Books and Reviews


China’s Path to Innovation

China's economic development is one of the great stories of our time. Today (July 28, 2015) we are starting our special focus on China with a review new book on the development of China's innovative capacity. China's Path to Innovation written by the Oxford Professor Xiaolan Fu. Although a new trade press book seems to come out almost every week on China's innovative capacity, there are relatively few scholarly treatments on the subjects. For this reason, Xiaolan Fu’s book China's Path to Innovation (Cambridge University Press, 2015) is a welcome addition to the literature.

Review by Johann Peter Murmann

China’s economic growth over the past four decades is nothing but spectacular, as these comparative figures show.


Source: Worldbank

Until recently, Chinese firms have conquered world markets largely by imitating western products and making them a lot a cheaper. Solar panels are an important example of this strategy.  Alternatively, they conquered global markets by contracting for firms like Apple to manufacture the electronic gadgets that we all hold in on our hands.  Even though China manufactures all iPhones, Apple makes the vast majority the profits in the value chain (Kraemer, Linden and Dedrick 2011


But what if Chinese firms move up the value chain? What if China is able to create more firms like Apple that innovate entirely new product classes? What will this mean for the competitive position of western firms? How soon is this likely to happen?

Corporate strategists and policy makers in western countries worry deeply about these questions. Not surprisingly, significant interest in writings on China’s current and future innovation capacity has built up during the past few years.

To satisfy this thirst for more knowledge about innovative Chinese firms, a new trade press book seems to come out almost every week. Here are three that I found stimulating:

  • Between the Eagle and the Dragon - Who is winning the innovation race? by T. Barlow
  • The End of Copycat China: The Rise of Creativity, Innovation, and Individualism in Asia by S. Rein
  • China’s Disruptors: How Alibaba, Xiaomi, Tencent, and Other Companies are Changing the Rules of Business by E. Tse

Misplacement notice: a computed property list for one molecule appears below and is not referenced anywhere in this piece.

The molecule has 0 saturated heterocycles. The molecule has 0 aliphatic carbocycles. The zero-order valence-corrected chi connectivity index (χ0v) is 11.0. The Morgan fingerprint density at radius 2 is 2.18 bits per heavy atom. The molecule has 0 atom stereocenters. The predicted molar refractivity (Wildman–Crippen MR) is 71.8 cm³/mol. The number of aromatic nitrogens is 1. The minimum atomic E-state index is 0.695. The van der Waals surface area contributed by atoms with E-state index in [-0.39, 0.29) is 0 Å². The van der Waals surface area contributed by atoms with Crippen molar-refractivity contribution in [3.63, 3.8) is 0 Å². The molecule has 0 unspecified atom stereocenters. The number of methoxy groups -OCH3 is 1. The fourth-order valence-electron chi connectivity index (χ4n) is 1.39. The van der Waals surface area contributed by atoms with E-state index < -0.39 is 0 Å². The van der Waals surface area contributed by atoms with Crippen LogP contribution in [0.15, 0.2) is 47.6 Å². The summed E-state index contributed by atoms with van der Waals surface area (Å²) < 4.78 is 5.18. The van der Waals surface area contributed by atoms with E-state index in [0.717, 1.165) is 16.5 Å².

• These trade books are typically written by consultants who have worked with many of the companies covered in the books. They do a good job in describing how some companies are breaking the stereotype of imitative Chinese firms. In the case of Rein’s book, for example, one learns a lot about changing consumer preferences in China because his consulting firm does a lot of market research for global consumer companies. Tse focuses on describing just how entrepreneurial the now-famous Chinese firms are and how they excel in business model innovations.

    But to date there are few research monographs that go beyond picking out striking cases of innovative companies. We clearly also need systematic analyses of China’s growing innovative capacity. For this reason, Xiaolan Fu’s book China’s Path to Innovation (Cambridge University Press, 2015) is a welcome addition to the literature. Fu is Professor of Technology and International Development at Oxford and has written about innovation in China for more than ten years. China’s Path to Innovation has 16 chapters ([/url]Table of Contents[/url). Most of the chapters are revisions of articles that previously appeared in academic journals. If you have already read all of Professor Fu’s published papers, the book will not break much new ground with the exceptions of chapters 2, 8, 11, and 12. However, for scholars like myself who have not read her previous work, the book is a very convenient access to her writings and new insights. It also provides an excellent overview of scholarly literature on the development of Chinese innovative capacities. For this reason, it deserves to be in the library of anyone working on China’s innovative capacity.

    For those readers who want to know more about the book, let me describe briefly each chapter. After a brief introduction, Chapter 2 provides a useful overview of innovation in China since 1978. Many useful graphs and figures (there are about at 100 of them throughout the book) demonstrate how much more China is spending on R&D, how much patenting has increased, how many more students are graduating from university, how many more journal articles are published in China, what regions host most of R&D, etc. The increases in the inputs to innovation are nothing but stunning. If you know nothing about innovation in China, this is an excellent one stop introduction to the subject.

    China’s Path to Innovation is arranged in three major parts. Part 1 (Chapters 2 to 5) deals with “international knowledge transfer and technological takeoff”. Chapter 3 examines the impact of Foreign Direct Investment (FDI) on regional innovative capacity. The chapter shows that most FDI has been concentrated in a few coastal regions in China and that the positive impact of FDI on regional innovative capacity depends on adaptive capacity of the region, proxied here by R&D intensity and labor force skills. In coastal regions with sufficient absorptive capacity, FDI increases regional innovative capacity. This was not the case, however, in central regions for the period from 1998 to 2004. An important observation made in the chapter is that foreign firms because of the lack of sufficient patent protection in China did not bring their most advanced technology to China and did not invest more into innovation (p. 73).